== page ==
And God says that both were very good when he created them. When we sinned in the garden, the curse of death fell not just upon our souls, but upon our bodies. And the redemption through Christ rescues our bodies as well as our souls. So, it shouldn't surprise us then that Christ resurrects our bodies at the end of the age. Death is the enemy, and death separates body from soul. And Christ conquered death, reuniting body and soul in the resurrection. His resurrection guarantees ours.

He's not content. God is not content to save just the immaterial part of you. He's going to save all of you.

He's going to save all of us. And in our glorified state, our bodies become immortal and we still eat. Twelve kinds of fruit grow along that river leading to the throne of God. Eating was part of man's unfallen state, and eating will be part of our glorified state as well. And God's rescue of our bodies and care for them is not just future.

It actually extends to our present existence. That's why we would pray this way. He heals us. He keeps us alive. And the sanctifying work of the Holy Spirit affects both our bodies and our soul.

God wove them together in an integrated whole. For instance, think about verses like this. We present our bodies as a living sacrifice to God as our spiritual, our rational service of worship. Our liturgy to God is not just what we're thinking and what we're doing on the inside, while obviously that's critically important, but it's how that translates into what we do on the outside with our bodies, how we use our fingers and how we use our feet. You know, blessed are the feet of those that carry the good news of the gospel.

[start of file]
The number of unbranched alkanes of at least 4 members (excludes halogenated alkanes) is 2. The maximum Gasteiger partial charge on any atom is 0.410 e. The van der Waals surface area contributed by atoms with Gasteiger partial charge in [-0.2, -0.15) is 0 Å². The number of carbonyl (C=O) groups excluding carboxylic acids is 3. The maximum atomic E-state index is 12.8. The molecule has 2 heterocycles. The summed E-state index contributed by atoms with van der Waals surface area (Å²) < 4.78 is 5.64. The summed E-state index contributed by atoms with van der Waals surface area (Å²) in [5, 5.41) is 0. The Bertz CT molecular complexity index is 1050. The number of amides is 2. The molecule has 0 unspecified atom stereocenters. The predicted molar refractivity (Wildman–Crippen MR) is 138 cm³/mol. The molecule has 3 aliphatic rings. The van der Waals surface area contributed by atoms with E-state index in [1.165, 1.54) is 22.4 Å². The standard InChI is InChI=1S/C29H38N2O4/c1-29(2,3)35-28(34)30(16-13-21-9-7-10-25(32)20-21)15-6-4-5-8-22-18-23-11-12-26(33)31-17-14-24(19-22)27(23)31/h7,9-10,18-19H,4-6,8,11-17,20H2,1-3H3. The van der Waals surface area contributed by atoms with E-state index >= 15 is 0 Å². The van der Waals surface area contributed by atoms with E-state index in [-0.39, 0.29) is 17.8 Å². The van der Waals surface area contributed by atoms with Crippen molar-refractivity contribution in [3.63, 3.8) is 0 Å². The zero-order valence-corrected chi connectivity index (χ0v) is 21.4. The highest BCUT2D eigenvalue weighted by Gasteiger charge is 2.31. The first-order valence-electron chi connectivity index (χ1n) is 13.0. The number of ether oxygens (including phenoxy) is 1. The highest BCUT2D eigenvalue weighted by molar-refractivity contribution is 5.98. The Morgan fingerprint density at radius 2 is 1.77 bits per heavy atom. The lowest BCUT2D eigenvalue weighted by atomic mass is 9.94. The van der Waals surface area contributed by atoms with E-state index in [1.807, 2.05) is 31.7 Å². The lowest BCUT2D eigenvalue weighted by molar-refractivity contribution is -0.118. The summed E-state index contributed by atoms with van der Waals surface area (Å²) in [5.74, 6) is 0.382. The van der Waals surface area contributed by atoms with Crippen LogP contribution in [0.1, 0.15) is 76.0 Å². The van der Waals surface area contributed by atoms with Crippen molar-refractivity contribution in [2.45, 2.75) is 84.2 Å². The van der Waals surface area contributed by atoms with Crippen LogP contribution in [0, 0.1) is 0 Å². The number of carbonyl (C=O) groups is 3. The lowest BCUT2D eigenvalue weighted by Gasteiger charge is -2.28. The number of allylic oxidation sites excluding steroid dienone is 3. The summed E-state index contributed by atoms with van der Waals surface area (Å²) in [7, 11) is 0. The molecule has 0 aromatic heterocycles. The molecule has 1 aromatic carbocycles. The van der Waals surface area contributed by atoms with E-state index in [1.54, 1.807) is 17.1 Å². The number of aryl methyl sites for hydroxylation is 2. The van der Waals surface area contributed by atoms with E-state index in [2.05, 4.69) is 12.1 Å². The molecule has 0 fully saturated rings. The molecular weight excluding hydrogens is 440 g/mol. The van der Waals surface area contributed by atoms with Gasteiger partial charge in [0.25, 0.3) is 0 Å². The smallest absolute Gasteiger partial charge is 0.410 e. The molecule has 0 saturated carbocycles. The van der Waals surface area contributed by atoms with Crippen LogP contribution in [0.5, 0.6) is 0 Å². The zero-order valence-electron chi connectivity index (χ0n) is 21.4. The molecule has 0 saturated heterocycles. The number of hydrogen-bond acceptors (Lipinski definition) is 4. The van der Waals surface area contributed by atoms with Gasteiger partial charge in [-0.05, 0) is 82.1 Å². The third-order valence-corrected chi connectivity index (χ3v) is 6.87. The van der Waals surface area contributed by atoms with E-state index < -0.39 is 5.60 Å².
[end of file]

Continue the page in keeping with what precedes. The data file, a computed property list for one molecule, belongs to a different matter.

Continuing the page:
Your God reigns. We praise God with physical tongues. We share the gospel with our mouths. We serve God with physical strength. We use our bodies to do works of righteousness. And when we use them for sin, we violate the very purpose for which God gave us a physical being. Think about verses like 1 Thessalonians 4, 3 and 4. For this is the will of God, even your sanctification that you should abstain from fornication.

That obviously starts in the mind, but it extends to the body. And that every one of you should know how to possess his vessel in sanctification and honor. So how to use my body for God is something that God cares about.

And this request helps us understand the connection between body and soul and God's care for both. God's our creator, our sustainer, the Lord of history, not just the macro history of the rise and fall of nations, but the micro history of our daily lives with all the tangle of needs, with our desires, with our labor and the reward from it. Think about what Ecclesiastes teaches us.

It teaches us about life under the sun and how to deal with living in a fallen world and the frustration of being part of an earth that's cursed and yet trying to live for God. And part of what the writer Solomon teaches us is that it shows thanksgiving to God. It brings God honor to actually enjoy what he provides.

That enjoying your food ought to be an act of worship to God. His life force is what makes crops grow and what gives strength for us to work for what we eat. There would be no seed if God hadn't created it.

There would be no harvest if he didn't give growth to it. The rain, the sun, the minerals, life itself all belong to God and are gifts of a good God to us. And God created us as those with physical needs. He placed Adam and Eve of all places in a garden.

Ever thought about that? He placed them in a garden full of food and beauty with fulfilling physical work along with the spiritual refreshment of walking with God in the cool of the day. In other words, right from the beginning in God's perfect design, he meant for these things to work together. So praying for our daily bread is more significant than what we might think. It is often the training ground of faith and it's the battleground against sin. Remember it was this very area of need that the serpent targeted. The command you shall not eat of this one tree displayed not just the authority of God but the generosity of God because all the other trees God freely gave Adam and Eve to eat as they desired.

Their food need was supplied. But Satan argued that God was untrustworthy in his warning and that God was stingy in his gifts. Satan charged that God was denying Adam and Eve what they needed to be filled and fulfilled.